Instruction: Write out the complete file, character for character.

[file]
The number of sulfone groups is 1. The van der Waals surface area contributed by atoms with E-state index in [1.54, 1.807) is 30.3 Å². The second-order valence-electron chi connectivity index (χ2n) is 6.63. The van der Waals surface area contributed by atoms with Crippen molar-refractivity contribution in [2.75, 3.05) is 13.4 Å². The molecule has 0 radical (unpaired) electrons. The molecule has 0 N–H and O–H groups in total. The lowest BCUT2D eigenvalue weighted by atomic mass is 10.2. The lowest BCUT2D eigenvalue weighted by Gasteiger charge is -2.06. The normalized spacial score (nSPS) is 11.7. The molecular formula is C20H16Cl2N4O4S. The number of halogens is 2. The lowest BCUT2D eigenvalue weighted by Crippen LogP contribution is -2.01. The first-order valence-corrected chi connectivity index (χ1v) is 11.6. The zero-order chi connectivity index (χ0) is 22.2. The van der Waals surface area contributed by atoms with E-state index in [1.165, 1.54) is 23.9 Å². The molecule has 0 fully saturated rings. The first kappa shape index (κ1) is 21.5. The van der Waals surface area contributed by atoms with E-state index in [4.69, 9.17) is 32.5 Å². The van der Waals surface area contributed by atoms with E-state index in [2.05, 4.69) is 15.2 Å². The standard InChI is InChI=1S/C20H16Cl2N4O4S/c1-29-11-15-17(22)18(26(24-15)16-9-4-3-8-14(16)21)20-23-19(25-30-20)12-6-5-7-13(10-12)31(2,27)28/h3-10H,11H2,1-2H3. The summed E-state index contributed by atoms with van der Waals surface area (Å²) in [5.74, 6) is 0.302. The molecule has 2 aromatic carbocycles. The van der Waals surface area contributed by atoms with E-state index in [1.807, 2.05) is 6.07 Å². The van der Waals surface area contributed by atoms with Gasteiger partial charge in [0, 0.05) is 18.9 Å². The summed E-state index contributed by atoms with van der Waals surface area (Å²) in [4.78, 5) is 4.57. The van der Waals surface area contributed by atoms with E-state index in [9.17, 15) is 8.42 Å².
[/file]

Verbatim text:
The number of sulfone groups is 1. The van der Waals surface area contributed by atoms with E-state index in [1.54, 1.807) is 30.3 Å². The second-order valence-electron chi connectivity index (χ2n) is 6.63. The van der Waals surface area contributed by atoms with Crippen molar-refractivity contribution in [2.75, 3.05) is 13.4 Å². The molecule has 0 radical (unpaired) electrons. The molecule has 0 N–H and O–H groups in total. The lowest BCUT2D eigenvalue weighted by atomic mass is 10.2. The lowest BCUT2D eigenvalue weighted by Gasteiger charge is -2.06. The normalized spacial score (nSPS) is 11.7. The molecular formula is C20H16Cl2N4O4S. The number of halogens is 2. The lowest BCUT2D eigenvalue weighted by Crippen LogP contribution is -2.01. The first-order valence-corrected chi connectivity index (χ1v) is 11.6. The zero-order chi connectivity index (χ0) is 22.2. The van der Waals surface area contributed by atoms with E-state index in [1.165, 1.54) is 23.9 Å². The molecule has 0 fully saturated rings. The first kappa shape index (κ1) is 21.5. The van der Waals surface area contributed by atoms with E-state index in [4.69, 9.17) is 32.5 Å². The van der Waals surface area contributed by atoms with E-state index in [2.05, 4.69) is 15.2 Å². The standard InChI is InChI=1S/C20H16Cl2N4O4S/c1-29-11-15-17(22)18(26(24-15)16-9-4-3-8-14(16)21)20-23-19(25-30-20)12-6-5-7-13(10-12)31(2,27)28/h3-10H,11H2,1-2H3. The summed E-state index contributed by atoms with van der Waals surface area (Å²) in [5.74, 6) is 0.302. The molecule has 2 aromatic carbocycles. The van der Waals surface area contributed by atoms with E-state index in [1.807, 2.05) is 6.07 Å². The van der Waals surface area contributed by atoms with Gasteiger partial charge in [0, 0.05) is 18.9 Å². The summed E-state index contributed by atoms with van der Waals surface area (Å²) in [4.78, 5) is 4.57. The van der Waals surface area contributed by atoms with E-state index in [9.17, 15) is 8.42 Å².